As the numbers of #COVID-19 cases increase to 44, Ugandans are busy shopping and stocking food stuffs in fear that prices will hike in months to come.
According to Junior Kabangira, a wholesale businessman in Kamwokya, people are preparing for future, since everything in Kampala is becoming tougher.
“You see president announced the curfew, so now whoever has money, they buy and stock their food because time will come when the money you have in house won’t help you at all.” Kabangira said.
Kabangira further says, most of the things they sell come from far, now that many people fear moving because of Coronavirus, it will bring shortage of food which is likely to make prices go high, so people are stocking food to avoid those moments.
Philemon Mujuni the food stuff supplier says all the people are worried of the sickness, they know that time will reach when the president shall tell the people to stay in their houses, not even getting out of their houses.“Last time president said no one should be moving after 7 pm, even us who supply food to the retail shops, we are always very busy now days because the demand and supply is very high “says Mujuni.
Jimmy Mbabali, the Vice Chairperson Kisenyi 2, Kamwokya, one of the highly populated slums says when president directed the curfew and since the modes of transport are limited, people have to buy enough food and stock in their houses to be on safe side.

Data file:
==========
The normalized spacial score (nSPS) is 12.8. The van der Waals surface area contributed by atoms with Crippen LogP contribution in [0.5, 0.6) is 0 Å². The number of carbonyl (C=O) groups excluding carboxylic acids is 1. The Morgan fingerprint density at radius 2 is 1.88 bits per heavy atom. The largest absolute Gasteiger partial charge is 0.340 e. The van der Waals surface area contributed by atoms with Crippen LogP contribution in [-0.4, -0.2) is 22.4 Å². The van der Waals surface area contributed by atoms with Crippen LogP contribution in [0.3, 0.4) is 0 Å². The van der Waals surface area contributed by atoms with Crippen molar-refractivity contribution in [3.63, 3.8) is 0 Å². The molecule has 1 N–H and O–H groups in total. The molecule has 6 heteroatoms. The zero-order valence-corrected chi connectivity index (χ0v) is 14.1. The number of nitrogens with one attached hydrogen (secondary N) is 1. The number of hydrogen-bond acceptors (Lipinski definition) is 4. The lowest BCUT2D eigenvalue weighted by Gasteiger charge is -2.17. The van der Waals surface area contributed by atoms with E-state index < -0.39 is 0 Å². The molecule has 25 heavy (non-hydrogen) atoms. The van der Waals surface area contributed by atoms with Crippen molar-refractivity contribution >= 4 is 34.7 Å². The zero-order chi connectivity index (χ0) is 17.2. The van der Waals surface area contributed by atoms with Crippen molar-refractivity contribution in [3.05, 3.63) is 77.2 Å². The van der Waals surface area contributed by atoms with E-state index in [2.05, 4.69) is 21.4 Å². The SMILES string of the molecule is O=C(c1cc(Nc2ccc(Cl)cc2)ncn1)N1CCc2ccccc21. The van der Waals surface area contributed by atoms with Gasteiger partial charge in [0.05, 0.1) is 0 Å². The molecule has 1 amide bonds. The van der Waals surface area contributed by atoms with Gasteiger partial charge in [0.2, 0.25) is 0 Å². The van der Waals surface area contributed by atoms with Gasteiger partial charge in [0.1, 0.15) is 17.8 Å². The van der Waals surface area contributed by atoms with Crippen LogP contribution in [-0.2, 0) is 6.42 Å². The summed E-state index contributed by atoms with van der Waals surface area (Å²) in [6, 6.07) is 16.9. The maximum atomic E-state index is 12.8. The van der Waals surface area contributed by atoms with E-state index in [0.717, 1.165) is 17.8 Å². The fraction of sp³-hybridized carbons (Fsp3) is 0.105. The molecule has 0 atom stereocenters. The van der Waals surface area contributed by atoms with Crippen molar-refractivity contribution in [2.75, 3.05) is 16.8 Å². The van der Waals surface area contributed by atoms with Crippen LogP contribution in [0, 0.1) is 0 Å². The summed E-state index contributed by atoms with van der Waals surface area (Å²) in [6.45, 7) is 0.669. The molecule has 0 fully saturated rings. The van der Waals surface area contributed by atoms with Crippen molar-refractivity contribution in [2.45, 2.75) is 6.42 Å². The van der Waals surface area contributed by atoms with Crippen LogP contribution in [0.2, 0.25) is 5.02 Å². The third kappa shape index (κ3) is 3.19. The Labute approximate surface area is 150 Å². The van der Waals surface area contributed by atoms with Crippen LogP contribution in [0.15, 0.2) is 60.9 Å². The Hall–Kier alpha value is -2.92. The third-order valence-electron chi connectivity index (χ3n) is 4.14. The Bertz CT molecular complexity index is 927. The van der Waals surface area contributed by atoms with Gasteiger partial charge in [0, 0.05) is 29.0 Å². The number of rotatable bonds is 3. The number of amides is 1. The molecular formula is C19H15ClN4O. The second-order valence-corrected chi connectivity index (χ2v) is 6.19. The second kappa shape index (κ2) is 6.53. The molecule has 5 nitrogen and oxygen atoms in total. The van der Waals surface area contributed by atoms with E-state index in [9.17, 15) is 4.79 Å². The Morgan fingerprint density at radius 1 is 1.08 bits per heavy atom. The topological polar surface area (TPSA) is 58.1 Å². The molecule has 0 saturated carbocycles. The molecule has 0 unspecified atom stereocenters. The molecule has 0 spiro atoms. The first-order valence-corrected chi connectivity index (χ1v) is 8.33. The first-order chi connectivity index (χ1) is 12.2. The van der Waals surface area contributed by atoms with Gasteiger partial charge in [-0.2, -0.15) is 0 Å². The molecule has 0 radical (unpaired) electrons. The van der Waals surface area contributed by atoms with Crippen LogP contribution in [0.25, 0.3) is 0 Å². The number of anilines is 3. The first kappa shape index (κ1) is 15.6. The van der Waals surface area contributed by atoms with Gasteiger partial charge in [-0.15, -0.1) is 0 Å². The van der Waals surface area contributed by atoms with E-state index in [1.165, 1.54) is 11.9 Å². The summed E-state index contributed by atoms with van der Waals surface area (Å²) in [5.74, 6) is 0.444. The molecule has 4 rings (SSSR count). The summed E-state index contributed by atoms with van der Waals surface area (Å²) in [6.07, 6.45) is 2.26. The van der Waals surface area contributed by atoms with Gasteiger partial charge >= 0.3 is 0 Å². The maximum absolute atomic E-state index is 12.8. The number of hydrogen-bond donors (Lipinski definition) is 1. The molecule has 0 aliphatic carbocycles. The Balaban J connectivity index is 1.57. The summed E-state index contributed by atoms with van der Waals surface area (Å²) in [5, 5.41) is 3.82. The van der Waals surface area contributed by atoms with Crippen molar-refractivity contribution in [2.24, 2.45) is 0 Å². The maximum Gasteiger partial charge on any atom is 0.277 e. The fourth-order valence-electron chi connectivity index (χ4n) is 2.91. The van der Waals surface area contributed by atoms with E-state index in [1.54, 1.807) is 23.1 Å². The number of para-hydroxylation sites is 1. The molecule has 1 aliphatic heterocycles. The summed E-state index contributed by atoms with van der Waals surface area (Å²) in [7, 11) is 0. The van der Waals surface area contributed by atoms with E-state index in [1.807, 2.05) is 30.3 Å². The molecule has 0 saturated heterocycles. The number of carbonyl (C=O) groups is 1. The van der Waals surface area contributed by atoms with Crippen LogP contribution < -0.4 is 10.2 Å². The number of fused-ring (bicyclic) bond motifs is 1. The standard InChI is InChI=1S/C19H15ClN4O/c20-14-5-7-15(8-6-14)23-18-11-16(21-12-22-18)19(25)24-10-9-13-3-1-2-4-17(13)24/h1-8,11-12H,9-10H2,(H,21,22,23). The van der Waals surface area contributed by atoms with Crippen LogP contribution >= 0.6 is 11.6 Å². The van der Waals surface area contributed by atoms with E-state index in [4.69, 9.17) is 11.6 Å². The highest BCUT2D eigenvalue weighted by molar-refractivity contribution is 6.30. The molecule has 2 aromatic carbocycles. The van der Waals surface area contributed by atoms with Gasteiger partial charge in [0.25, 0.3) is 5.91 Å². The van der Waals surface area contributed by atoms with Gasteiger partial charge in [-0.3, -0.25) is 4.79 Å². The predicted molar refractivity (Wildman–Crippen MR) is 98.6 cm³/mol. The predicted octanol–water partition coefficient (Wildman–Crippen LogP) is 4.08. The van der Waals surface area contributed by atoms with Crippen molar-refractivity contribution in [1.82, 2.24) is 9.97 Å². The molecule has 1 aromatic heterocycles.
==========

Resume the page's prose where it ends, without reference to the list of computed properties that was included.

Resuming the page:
Joseph kakooza Sande the Chairperson Mulimira zone Kamwokya, said ordinary people are badly off even in these few days they have been stopped from working and that impacts on their living.
Kakooza says that people suspect in few days there will be no more movements, so if a person cannot walk to buy food from markets like Kalerwe, then this is the time, they are buying those foods they think will take them for good months ahead.
According to the situation at hand, there is a possibility that the food supply from different parts of the country will reduce. This is because most people in this business could send trucks of foods and they get onto public or private means of transport to come to Kampala transact, and they could use the same means to get back to their villages.